The forced indoctrination of the previous dominant ethnic group’s culture, language, values and history has received a mortal blow and the political system that caused the disappearances and near disappearances of many languages will never be permitted to rear its ugly head again. The added advantage of teaching different languages other than their own, is that, it could become a unifying factor for the various nations, nationalities and peoples of Ethiopia.

Chauvinists will resist the inevitable introduction of bilingualism as well as the current draft legislation that is already in motion, but this would simply be a futile effort to avoid the unavoidable. What is certain is that, their challenge would bring them into direct conflict with the Oromo majority leaving the grand design of the Amhara elite to exploit them to dismantle the federal structure that came about at a huge cost, largely incurred by the valiant Tigrians, in tatters.

Oromos are fully aware of what the remnants of the discarded regimes are up-to. Diaspora extremists tried to lure them during the 2016 unrest but they refused their call for a combined upheaval as they saw no plausible reason to co-operate with those whose forbearers dehumanised and treated them as second class citizens. Besides, it is the constitution that was drafted and enacted when Woyane was at its strongest and Oromo opposition at its weakest that has made it possible for Afan-Oromo to be the second working language of the city administration. The Oromos not only know which side of their bread is buttered, but they are also capable of distinguishing between friend and foe.

The current constitutional measures being considered by the federal government will certainly entice the Oromo elite on board making it practically unattainable for the die-hard chauvinists to reinstitute the old centralised mode of governance controlled by a single ethnic group that made Ethiopia Africa’s basket case.

In addition, respecting the constitutional rights of the Oromo people would immensely dwindle the desire for a secession reducing the constituents of what is left of the OLF and the Islamist Jawar Mohammed. Putting the elements of destruction out of harm’s way would reinforce stability triggering increased flow of foreign investments resulting in greater socio-economic transformations. A peaceful and strong nation with good human rights record, conducive democratic environment; and is in intolerant to injustice and corruption would not be exposed to external interferences deigned to bring it to its knees.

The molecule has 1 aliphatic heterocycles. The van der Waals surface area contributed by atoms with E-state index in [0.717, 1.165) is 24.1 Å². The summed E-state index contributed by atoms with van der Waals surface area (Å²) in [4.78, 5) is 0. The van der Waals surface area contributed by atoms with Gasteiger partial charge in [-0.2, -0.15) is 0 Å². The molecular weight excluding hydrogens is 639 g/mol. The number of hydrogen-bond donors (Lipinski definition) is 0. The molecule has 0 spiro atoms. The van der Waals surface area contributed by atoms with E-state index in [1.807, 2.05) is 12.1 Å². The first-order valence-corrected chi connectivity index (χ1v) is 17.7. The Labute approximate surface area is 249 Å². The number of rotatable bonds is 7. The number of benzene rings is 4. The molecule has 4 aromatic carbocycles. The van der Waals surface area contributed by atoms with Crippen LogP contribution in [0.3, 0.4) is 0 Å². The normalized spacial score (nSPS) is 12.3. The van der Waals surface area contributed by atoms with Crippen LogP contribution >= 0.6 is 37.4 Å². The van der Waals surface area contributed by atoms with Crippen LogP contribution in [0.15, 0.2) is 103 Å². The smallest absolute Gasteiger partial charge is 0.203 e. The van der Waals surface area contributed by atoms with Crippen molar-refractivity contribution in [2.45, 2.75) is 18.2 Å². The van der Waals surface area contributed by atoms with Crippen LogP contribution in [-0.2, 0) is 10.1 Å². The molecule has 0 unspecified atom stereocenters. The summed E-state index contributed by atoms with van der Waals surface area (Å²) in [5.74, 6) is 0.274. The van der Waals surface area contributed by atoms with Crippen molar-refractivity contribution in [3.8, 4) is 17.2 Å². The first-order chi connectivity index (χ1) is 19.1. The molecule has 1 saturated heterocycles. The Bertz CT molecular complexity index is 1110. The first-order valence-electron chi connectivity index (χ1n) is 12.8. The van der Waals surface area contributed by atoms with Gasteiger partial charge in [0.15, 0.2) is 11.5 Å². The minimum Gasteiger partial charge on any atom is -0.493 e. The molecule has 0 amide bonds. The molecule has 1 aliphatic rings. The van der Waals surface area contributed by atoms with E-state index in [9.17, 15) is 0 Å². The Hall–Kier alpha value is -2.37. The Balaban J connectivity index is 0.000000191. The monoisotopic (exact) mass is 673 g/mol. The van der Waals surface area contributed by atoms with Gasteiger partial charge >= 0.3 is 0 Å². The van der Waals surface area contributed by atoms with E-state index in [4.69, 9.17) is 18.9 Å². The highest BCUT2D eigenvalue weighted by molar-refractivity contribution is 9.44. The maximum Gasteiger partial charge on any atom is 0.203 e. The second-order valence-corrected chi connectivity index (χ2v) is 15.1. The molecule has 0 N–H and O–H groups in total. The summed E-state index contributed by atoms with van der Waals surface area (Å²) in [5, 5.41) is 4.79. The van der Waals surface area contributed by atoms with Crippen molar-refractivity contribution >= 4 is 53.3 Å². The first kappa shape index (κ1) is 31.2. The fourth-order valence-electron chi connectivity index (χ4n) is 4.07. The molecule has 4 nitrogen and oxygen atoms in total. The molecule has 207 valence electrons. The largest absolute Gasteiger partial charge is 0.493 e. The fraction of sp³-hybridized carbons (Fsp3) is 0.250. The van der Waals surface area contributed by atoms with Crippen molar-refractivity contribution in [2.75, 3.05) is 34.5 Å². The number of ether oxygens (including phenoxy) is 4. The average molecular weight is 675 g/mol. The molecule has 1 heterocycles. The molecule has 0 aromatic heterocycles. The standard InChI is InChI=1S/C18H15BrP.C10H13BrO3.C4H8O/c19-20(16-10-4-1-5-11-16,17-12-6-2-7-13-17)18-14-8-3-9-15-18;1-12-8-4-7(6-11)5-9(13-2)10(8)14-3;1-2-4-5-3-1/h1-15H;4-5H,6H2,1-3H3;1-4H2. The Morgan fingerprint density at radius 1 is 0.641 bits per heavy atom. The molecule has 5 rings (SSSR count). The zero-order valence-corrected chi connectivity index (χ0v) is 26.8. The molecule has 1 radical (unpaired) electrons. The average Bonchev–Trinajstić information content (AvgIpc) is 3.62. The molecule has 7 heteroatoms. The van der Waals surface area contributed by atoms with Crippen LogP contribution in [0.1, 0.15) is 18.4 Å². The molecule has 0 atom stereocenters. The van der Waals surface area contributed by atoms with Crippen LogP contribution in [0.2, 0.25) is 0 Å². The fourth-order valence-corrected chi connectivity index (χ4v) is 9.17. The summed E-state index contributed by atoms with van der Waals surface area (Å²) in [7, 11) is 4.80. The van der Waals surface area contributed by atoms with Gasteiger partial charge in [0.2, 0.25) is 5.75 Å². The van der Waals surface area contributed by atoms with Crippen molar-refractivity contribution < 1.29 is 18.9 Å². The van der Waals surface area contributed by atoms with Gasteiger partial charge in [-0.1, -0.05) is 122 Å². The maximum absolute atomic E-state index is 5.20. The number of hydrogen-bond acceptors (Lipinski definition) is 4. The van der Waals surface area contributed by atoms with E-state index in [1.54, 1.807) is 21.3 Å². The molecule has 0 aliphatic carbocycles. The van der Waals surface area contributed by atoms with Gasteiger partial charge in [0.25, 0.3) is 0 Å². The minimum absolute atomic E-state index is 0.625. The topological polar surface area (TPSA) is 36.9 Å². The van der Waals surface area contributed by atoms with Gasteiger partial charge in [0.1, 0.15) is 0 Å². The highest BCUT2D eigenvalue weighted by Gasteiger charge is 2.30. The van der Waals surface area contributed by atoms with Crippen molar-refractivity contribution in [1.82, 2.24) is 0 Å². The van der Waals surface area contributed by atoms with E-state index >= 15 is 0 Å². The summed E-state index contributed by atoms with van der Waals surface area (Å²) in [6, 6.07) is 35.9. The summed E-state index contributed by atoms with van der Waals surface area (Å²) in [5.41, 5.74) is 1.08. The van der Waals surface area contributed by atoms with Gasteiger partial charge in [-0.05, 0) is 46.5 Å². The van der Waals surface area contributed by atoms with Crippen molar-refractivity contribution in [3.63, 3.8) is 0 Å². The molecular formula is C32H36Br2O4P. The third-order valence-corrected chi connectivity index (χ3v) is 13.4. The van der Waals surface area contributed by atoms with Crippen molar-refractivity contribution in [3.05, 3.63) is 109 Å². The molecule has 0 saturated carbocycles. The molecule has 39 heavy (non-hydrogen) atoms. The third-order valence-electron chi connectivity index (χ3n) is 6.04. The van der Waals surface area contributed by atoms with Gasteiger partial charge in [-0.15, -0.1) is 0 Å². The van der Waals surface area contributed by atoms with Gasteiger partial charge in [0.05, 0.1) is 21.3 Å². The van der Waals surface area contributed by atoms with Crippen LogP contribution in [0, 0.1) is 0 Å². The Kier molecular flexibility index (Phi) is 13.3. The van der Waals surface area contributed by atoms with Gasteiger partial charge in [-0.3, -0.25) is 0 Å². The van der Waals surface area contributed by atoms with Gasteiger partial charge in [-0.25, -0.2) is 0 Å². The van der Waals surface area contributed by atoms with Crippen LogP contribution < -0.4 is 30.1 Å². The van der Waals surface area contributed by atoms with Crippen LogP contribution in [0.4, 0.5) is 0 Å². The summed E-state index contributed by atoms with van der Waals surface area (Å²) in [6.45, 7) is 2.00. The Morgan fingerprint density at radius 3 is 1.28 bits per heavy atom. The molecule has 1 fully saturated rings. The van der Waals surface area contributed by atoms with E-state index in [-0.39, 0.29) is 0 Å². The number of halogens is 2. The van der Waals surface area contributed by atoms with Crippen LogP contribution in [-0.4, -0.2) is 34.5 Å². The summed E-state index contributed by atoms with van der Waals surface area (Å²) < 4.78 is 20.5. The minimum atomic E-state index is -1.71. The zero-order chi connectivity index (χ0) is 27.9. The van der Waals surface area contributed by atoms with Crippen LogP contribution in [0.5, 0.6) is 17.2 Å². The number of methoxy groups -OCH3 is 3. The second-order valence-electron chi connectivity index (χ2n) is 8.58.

In conclusion, there are elements within the Oromo opposition and the regional and federal governments that disseminate erroneous information asserting that the Oromos have been economically marginalised. This is far from the truth and the situation on the ground is completely different from what their gullible members are led to believe.

Their region has been by far the biggest beneficiary of foreign direct investments. Large numbers of flower farms, garment and other factories are located there and thousands of job have been created as a result. Adama is only a few minutes away from the capital due to the construction a new European type motor-way and this has further increased the huge economic progress the region has made since the establishment of the current federal system.


In terms politics, over 75% of the ministerial portfolios, the presidency and parliamentary seats have been occupied by Oromo nationals. They also come next to the Amharas in terms of their numbers in the federal bureaucracy and receive the biggest portion of the federal budget. And now further privileges from the capital in addition to the elevation of their language to a new status. When this is the actual reality on the field, why spread malicious lies? Shouldn’t these parochial and self-focused, whose contribution in relation to regime change and establishment of the federal system, be thankful to the Tigrian youth who perished to deliver what they have got now on a silver platter? Edo!